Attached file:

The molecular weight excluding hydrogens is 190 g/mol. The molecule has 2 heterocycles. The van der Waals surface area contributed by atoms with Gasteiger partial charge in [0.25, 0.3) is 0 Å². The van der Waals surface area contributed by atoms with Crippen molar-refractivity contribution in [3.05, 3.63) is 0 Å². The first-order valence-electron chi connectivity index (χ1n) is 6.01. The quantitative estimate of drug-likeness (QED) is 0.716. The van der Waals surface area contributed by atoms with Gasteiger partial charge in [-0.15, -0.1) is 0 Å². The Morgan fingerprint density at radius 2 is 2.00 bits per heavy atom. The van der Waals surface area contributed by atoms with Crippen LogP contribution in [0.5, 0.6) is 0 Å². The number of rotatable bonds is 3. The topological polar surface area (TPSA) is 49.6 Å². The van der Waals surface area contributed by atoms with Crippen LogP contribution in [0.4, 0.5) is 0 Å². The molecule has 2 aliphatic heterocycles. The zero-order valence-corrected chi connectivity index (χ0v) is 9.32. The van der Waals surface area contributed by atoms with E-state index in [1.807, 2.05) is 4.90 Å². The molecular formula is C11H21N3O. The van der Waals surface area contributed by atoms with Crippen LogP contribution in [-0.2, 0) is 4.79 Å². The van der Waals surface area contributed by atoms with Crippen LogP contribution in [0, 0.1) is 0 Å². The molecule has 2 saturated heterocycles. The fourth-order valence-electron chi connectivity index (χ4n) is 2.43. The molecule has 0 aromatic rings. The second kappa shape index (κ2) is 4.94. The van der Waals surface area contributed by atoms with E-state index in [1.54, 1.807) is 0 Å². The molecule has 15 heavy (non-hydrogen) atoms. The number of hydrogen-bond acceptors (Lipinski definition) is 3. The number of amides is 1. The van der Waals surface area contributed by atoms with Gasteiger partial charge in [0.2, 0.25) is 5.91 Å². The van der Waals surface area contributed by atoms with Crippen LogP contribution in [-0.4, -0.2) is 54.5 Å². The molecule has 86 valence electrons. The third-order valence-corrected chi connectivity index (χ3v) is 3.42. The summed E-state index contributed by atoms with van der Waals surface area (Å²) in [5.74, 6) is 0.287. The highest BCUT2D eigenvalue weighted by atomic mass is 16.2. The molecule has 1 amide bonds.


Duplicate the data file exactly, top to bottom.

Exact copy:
The molecular weight excluding hydrogens is 190 g/mol. The molecule has 2 heterocycles. The van der Waals surface area contributed by atoms with Gasteiger partial charge in [0.25, 0.3) is 0 Å². The van der Waals surface area contributed by atoms with Crippen molar-refractivity contribution in [3.05, 3.63) is 0 Å². The first-order valence-electron chi connectivity index (χ1n) is 6.01. The quantitative estimate of drug-likeness (QED) is 0.716. The van der Waals surface area contributed by atoms with Gasteiger partial charge in [-0.15, -0.1) is 0 Å². The Morgan fingerprint density at radius 2 is 2.00 bits per heavy atom. The van der Waals surface area contributed by atoms with Crippen LogP contribution in [0.5, 0.6) is 0 Å². The number of rotatable bonds is 3. The topological polar surface area (TPSA) is 49.6 Å². The van der Waals surface area contributed by atoms with Crippen LogP contribution in [0.4, 0.5) is 0 Å². The molecule has 2 aliphatic heterocycles. The zero-order valence-corrected chi connectivity index (χ0v) is 9.32. The van der Waals surface area contributed by atoms with E-state index in [1.807, 2.05) is 4.90 Å². The molecular formula is C11H21N3O. The van der Waals surface area contributed by atoms with Crippen LogP contribution in [-0.2, 0) is 4.79 Å². The van der Waals surface area contributed by atoms with Crippen LogP contribution in [0, 0.1) is 0 Å². The molecule has 2 saturated heterocycles. The fourth-order valence-electron chi connectivity index (χ4n) is 2.43. The molecule has 0 aromatic rings. The second kappa shape index (κ2) is 4.94. The van der Waals surface area contributed by atoms with E-state index in [1.54, 1.807) is 0 Å². The molecule has 15 heavy (non-hydrogen) atoms. The number of hydrogen-bond acceptors (Lipinski definition) is 3. The number of amides is 1. The van der Waals surface area contributed by atoms with Gasteiger partial charge in [0.2, 0.25) is 5.91 Å². The van der Waals surface area contributed by atoms with Crippen LogP contribution in [-0.4, -0.2) is 54.5 Å². The molecule has 86 valence electrons. The third-order valence-corrected chi connectivity index (χ3v) is 3.42. The summed E-state index contributed by atoms with van der Waals surface area (Å²) in [5.74, 6) is 0.287. The highest BCUT2D eigenvalue weighted by atomic mass is 16.2. The molecule has 1 amide bonds.